In school, Rhino is typically used to figure out 3D issues, however it can be used to take a CAD 2D file and quickly import it and create a 3D section axonometric for example. Rhino’s increasing popularity is based on its diversity, multi-disciplinary functions, low learning-curve, relatively low cost, and its ability to import and export over 30 file formats, which allows Rhino to act also as a ‘converter’ tool between programs in a design workflow.
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SketchUp allows the user to quickly and easily make 3D designs. It can be downloaded for free however many of its export features are disabled. SketchUp Professional or Pro has all the program's functions and comes with SketchUp Make, which creates plans, sections, etc. for scale printing of your 3D design. Buying SketchUp Pro is quite expensive for a commercial version. A student license is a mere $49 at the time of this article though you can likely work on it at school for free. If your computer has a good graphics card and plenty of ram, it is definitely worth purchasing. Be warned that you must submit your information through a third party in order to receive the discount but your license will work for a year from purchase.
Printing to scale is quite difficult from SketchUp without using Make, however you can export a design into a drawing or .dwg file can use this file in CAD or Revit to start your design or visa versa. You can also download people, buildings, furniture, vehicles, etc from the SketchUp 3D Warehouse which can be great for the creation of design vignettes or renderings of your designs. Perfecting a rendering in SketchUp alone is also very difficult and there are many add-ons that can help you a lot with your design. In school, I typically use SketchUp to create a 3D version of my building, export pictures, print them and trace over them, embellishing the vignette, coloring, scanning and using PhotoShop to overlay the SketchUp shadows, textures, etc. Screenshots of SketchUp models tend to be over-saturated and the textures you can use also are very cartoon-like however it can become a vital step in your design process.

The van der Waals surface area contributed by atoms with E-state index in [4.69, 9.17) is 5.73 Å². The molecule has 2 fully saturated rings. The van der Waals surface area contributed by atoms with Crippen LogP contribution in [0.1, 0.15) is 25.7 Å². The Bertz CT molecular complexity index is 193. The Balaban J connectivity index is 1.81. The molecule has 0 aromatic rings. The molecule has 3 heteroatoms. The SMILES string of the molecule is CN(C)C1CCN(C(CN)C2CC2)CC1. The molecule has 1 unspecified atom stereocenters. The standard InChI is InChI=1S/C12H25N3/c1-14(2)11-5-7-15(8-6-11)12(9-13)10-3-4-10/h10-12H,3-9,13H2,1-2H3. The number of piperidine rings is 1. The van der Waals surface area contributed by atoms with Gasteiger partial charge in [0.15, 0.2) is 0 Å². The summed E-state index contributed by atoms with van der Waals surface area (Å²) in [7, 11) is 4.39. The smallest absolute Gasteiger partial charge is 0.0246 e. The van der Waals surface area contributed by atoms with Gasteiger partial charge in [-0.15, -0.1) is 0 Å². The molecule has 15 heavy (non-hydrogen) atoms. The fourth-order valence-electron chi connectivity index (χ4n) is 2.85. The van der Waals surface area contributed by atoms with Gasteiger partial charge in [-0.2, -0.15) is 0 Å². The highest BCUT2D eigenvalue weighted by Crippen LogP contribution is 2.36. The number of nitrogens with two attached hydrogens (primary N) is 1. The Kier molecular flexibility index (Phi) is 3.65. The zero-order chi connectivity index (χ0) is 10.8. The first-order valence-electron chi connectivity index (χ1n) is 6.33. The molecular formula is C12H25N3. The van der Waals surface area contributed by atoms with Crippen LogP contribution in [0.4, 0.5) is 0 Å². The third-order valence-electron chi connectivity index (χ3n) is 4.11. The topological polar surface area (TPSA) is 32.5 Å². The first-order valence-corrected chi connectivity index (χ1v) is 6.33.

More Tutorials from the Architecture Student BlogArchitectural Rendering: Using Scale People
InDesign Tips for Architecture Boards
Section Rendering: SketchUp and Photoshop
Hand Rendering Elevations
Additional Information on Computer Rendering
If you are looking for a book on computer rendering, Bradley Cantrell and Wes Michaels' book, Digital Drawing for Landscape Architecture: Contemporary Techniques and Tools for Digital Representation in Site Design, even though it is for landscaping outlines the requirements and techniques for Photoshop rendering beautifully. Look for used or new books from an amazon seller since they are generally cheaper than Amazon even with shipping. Always be sure check seller reviews!